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There’s Help. There’s Hope! The Emily Program is a warm and welcoming place where individuals and their families can find comprehensive treatment for eating disorders and related issues. This blog is a place for us to share the latest happenings at The Emily Program, as well as helpful tidbits from the broader eating disorder community. Subscribe via RSS to receive automatic updates. We want to hear your story. Email us (blog@emilyprogram.com) and ask how you can become a contributor!

What You May Have Missed at “Body Beautiful”

Re-posted from Cleveland Center for Eating Disorders (CCED) blog archives. CCED and The Emily Program partnered in 2014.

Our expert panel answers your questions about body image and eating disorders.

Thanks to those of you who joined us on Monday at “Body Beautiful,” presented by Cleveland Center for Eating Disorders and John Carroll University. We had a great turnout! Students, professors, eating disorder professionals, and families came out to increase awareness and promote hope around body image issues and eating disorders.

The event, which ran in conjunction with National Eating Disorders Awareness Week, featured a student interactive art show, “Mirror Images” and a screening of the popular documentary, “America the Beautiful.” Immediately following, our expert panel was there to answer questions from the audience.

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What Might Family-Based Treatment Suggest About Eating Disorder Treatment for Adults?

Re-posted from the Cleveland Center for Eating Disorders (CCED) blog archives and updated with additional Emily Program client thoughts. CCED and The Emily Program partnered in 2014. Contributions by Sarah Emerman.

In the field of eating disorders, multiple studies have shown that Family-Based Treatment (FBT) is the most effective method available to achieve successful weight restoration and maintenance after treatment is completed. Unfortunately, specific treatments for adults have not been shown to have the same long-term benefits as FBT. Clearly, there are many variables involved in this data, however, there are elements to FBT that may point us to a better understanding of what happens for adults.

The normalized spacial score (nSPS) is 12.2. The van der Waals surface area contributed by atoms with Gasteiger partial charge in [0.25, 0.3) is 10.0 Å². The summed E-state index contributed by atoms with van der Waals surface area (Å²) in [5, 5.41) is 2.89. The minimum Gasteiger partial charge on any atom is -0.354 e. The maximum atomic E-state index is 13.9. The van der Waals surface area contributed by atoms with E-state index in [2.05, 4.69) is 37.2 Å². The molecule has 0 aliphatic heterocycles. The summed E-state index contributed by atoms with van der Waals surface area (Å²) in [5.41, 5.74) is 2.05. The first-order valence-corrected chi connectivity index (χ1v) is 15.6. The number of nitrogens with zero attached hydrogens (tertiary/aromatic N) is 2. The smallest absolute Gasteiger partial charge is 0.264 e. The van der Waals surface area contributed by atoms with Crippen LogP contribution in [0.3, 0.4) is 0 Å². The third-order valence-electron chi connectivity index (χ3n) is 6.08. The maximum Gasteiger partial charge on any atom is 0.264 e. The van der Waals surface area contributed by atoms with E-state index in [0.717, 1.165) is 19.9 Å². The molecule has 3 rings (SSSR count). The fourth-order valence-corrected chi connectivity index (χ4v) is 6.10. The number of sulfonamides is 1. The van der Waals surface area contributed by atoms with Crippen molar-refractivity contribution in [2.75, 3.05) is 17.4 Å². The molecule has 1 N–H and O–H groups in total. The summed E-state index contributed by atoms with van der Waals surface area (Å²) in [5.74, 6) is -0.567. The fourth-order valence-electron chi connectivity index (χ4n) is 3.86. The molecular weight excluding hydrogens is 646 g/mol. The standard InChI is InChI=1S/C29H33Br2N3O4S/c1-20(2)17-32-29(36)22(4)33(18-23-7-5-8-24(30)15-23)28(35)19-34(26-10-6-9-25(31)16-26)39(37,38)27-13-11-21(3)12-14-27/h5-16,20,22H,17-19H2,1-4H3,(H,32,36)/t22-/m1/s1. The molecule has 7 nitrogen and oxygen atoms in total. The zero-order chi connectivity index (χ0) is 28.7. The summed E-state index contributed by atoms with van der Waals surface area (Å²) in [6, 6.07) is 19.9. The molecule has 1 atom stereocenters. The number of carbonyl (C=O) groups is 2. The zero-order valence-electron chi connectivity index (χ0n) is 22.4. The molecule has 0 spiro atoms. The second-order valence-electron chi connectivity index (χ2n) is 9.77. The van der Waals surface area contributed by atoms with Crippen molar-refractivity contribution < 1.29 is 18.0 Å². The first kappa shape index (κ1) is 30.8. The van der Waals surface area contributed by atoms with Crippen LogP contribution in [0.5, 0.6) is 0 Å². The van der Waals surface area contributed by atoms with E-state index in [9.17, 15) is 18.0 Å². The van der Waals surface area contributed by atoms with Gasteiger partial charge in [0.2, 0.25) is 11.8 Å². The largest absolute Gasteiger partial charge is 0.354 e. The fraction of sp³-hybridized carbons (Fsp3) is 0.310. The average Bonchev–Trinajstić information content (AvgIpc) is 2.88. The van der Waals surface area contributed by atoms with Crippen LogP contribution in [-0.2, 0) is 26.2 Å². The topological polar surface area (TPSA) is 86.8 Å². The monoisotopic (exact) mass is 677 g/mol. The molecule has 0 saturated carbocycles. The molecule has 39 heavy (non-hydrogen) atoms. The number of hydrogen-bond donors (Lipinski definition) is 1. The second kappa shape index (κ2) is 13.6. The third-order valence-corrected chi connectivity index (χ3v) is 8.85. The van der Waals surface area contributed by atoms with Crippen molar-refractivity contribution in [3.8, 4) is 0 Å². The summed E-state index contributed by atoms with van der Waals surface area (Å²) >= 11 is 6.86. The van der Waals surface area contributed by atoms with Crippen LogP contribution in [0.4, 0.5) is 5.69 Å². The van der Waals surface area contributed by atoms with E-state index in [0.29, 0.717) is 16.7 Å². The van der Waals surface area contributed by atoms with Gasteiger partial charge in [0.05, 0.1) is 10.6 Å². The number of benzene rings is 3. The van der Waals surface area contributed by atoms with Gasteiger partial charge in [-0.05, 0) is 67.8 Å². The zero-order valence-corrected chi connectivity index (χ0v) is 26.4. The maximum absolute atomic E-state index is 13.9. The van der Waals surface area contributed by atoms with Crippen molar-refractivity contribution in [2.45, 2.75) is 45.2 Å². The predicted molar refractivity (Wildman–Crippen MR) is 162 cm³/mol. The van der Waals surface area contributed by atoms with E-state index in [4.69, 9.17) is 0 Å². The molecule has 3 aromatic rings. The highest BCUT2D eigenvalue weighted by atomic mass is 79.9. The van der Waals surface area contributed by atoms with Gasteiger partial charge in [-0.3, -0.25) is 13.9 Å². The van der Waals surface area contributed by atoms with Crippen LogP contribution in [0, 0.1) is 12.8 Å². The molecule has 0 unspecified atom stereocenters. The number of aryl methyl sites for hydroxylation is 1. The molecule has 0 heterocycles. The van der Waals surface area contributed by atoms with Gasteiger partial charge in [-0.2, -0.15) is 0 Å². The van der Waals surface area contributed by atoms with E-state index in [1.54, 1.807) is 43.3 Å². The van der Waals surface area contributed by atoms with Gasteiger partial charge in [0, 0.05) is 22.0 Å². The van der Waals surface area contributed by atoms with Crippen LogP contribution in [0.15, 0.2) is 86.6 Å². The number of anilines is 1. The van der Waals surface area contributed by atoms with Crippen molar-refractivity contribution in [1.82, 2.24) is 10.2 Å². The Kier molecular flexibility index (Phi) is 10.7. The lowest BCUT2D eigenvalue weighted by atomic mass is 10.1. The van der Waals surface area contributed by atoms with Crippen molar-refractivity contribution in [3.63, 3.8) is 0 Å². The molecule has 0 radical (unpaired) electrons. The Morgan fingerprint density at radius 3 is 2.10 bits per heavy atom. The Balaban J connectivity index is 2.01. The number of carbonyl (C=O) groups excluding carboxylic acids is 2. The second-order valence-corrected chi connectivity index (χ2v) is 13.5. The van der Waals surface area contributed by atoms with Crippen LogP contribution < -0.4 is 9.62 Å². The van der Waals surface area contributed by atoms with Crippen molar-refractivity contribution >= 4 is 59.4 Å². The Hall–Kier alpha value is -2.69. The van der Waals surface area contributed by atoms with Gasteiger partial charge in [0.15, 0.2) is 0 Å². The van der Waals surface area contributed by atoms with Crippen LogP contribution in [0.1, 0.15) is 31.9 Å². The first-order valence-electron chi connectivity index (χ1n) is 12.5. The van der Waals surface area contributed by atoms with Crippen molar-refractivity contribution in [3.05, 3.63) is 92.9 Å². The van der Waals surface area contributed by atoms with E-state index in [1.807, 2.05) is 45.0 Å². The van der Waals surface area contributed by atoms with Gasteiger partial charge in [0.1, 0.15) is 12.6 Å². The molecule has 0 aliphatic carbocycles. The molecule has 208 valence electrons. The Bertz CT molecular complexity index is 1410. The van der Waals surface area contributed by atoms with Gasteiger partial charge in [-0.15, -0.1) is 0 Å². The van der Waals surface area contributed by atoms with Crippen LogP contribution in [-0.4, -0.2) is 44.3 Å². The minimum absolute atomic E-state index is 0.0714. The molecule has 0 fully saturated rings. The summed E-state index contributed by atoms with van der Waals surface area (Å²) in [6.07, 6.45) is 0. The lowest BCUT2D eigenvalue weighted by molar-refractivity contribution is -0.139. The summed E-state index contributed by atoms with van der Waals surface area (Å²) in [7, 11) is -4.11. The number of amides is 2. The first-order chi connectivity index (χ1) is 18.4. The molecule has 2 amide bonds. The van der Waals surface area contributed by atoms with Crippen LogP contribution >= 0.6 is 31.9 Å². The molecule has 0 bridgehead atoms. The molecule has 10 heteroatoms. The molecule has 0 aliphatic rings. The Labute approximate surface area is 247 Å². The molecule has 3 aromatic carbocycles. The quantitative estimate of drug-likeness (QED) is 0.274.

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Recent Maudsley FBT Research

Re-posted from Cleveland Center for Eating Disorders (CCED) blog archives. CCED and The Emily Program partnered in 2014.

By Dr. Mark Warren

A recent article in the International Journal of Eating Disorders by Couturier, Kimber, and Szatmari (2013) adds to the literature on the effectiveness of Maudsley Family Based Therapy (FBT). Their conclusion is that while FBT does not show superiority to other therapies during treatment, there are significant benefits at the 6 -12 month follow up. These benefits reach a level of significance that would cause one to recommend FBT for the treatment of eating disorders in adolescents instead of individual therapy. As they discuss in their article, there are multiple limitations to this study, however, research literature has long pointed to the superiority of FBT over individual therapy. This article, therefore, adds to a growing body of data.

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Introducing Hillside: Intensive Treatment Lodging

At The Emily Program we believe that treatment should be accessible and that recovery happens when individuals are able to practice recovery skills in real-life situations. Beginning in January, Hillside Lodging will open for adult female clients who come to our Minneapolis-St. Paul locations for outpatient intensive eating disorder treatment.

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To Tell or Not To Tell – By Dr. Sarah Ravin

Re-posted from Cleveland Center for Eating Disorders (CCED) blog archives. CCED and The Emily Program partnered in 2014.

We are happy to announce that today’s post is written by psychologist Dr. Sarah Ravin. Dr. Ravin utilizes DBT, CBT and ACT to treat adolescents and young adults with eating disorders, body dissatisfaction, anxiety, depression, OCD, and self-injury. We have often linked to and are inspired by the posts on her blog. A big thank you to Dr. Ravin for her contribution to our blog!

If you have an eating disorder, you have probably struggled with the question of whether to reveal your diagnosis to others.

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